The diffusion and success of this type of content depends mainly on the need for users to try something different from visual content, without giving up information and entertainment. 

The combination of these two elements and the ability to access content without interrupting other activities are strengths of the podcast format. According to recent research conducted by BBC, about 94% of users listen to a podcast while engaged in other activities, with positive results also in terms of message reception and attention (bbc.co.uk). 

For these reasons, the podcast is proving to be an essential opportunity for any marketing strategy, bringing a breath of fresh air to the content available. 

It is with this in mind that many companies are focusing on branded podcasts to entertain and promote corporate culture. The effectiveness of this choice lies entirely in the storytelling, which should not be too self-referential, but should share anecdotes or go deeper into topics related to brand activities. For example, the Gucci Podcast presents the company’s products or news through the voices of employees or celebrities, without being too commercial.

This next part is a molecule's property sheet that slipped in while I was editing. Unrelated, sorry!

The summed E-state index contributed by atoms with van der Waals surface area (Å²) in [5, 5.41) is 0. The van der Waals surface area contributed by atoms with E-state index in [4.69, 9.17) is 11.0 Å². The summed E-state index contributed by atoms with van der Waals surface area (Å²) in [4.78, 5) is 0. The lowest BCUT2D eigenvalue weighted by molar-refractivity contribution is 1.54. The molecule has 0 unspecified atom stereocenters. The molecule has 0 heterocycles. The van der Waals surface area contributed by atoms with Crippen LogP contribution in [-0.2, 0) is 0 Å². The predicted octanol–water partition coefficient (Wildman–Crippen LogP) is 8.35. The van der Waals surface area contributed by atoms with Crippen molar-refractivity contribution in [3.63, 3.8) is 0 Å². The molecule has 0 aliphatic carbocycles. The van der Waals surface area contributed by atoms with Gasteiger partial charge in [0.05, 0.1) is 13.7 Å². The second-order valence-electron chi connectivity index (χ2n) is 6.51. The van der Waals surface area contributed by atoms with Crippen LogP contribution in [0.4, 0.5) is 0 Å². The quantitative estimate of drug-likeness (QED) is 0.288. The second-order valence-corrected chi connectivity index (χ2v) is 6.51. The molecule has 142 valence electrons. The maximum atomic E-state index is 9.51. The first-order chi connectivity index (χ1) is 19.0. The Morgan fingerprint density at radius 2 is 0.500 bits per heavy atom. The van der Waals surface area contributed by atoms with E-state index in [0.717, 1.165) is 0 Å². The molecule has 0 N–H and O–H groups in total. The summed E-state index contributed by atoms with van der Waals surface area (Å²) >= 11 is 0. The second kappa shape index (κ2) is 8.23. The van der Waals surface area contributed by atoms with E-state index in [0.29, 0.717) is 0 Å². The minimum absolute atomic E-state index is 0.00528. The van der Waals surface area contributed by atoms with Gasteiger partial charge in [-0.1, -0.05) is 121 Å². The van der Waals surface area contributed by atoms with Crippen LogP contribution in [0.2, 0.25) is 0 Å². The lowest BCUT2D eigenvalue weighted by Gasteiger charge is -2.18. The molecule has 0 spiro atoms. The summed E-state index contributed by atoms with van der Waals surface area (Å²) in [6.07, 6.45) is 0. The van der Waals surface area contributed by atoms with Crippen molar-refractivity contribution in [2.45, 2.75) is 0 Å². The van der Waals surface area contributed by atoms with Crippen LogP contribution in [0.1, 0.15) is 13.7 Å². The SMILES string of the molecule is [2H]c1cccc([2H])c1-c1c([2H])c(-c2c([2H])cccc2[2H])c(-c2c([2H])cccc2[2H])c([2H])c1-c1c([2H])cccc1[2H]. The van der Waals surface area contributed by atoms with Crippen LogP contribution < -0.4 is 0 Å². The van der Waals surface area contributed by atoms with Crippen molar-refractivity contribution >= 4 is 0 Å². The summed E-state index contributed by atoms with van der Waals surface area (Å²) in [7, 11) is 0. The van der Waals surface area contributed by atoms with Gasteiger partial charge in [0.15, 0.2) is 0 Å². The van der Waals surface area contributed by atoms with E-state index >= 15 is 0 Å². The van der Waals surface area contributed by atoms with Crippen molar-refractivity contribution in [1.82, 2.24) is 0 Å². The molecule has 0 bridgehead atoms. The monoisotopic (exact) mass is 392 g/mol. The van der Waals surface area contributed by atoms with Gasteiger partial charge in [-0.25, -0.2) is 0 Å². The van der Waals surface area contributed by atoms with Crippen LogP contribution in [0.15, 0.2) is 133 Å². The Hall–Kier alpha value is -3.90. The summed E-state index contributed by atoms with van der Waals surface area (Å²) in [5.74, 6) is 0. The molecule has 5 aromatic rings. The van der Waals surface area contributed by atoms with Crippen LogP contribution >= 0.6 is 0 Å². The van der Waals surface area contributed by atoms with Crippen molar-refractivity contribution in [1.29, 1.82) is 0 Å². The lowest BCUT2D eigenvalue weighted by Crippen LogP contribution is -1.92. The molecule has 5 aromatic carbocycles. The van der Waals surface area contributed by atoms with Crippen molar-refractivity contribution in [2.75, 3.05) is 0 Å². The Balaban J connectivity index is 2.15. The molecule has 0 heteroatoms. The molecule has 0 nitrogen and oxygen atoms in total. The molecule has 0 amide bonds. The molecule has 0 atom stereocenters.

Another important fact emerged from BBC research concerns the subconscious associations that users make with the brand. According to the results, users tend to associate what they hear in the podcast with the brand. This can be an advantage because it affects the user’s perception of the brand. For this reason, it is important to put an effort into storytelling and the creation of interesting, engaging, and innovative content.

This is the case with Ikea’s Out-of-Catalogue Stories: a perfect example of how to entertain through branded content via storytelling and promoting corporate values such as sustainability and the importance of sharing and family.

The podcast is also proving to be an excellent choice for the B2B world. However, we cannot forget that B2B communication, unlike B2C communication, is aimed at a more niche audience. It is therefore essential to find the right strategy, tone of voice and topics to deal with. In this context, it is worth mentioning the IBM Cloud Podcast on cloud-native and Security Unlocked topics from Microsoft which explores the issue of cybersecurity.

In conclusion, we can say that branded content opens new avenues in the creation of a marketing strategy and offers endless possibilities to promote your brand in a completely innovative way, focusing more on brand values and culture without being limited to the more traditional product advertising. Finally, we must take into account that this is a phenomenon that is in constant evolution and as such, requires continuous research and experimentation.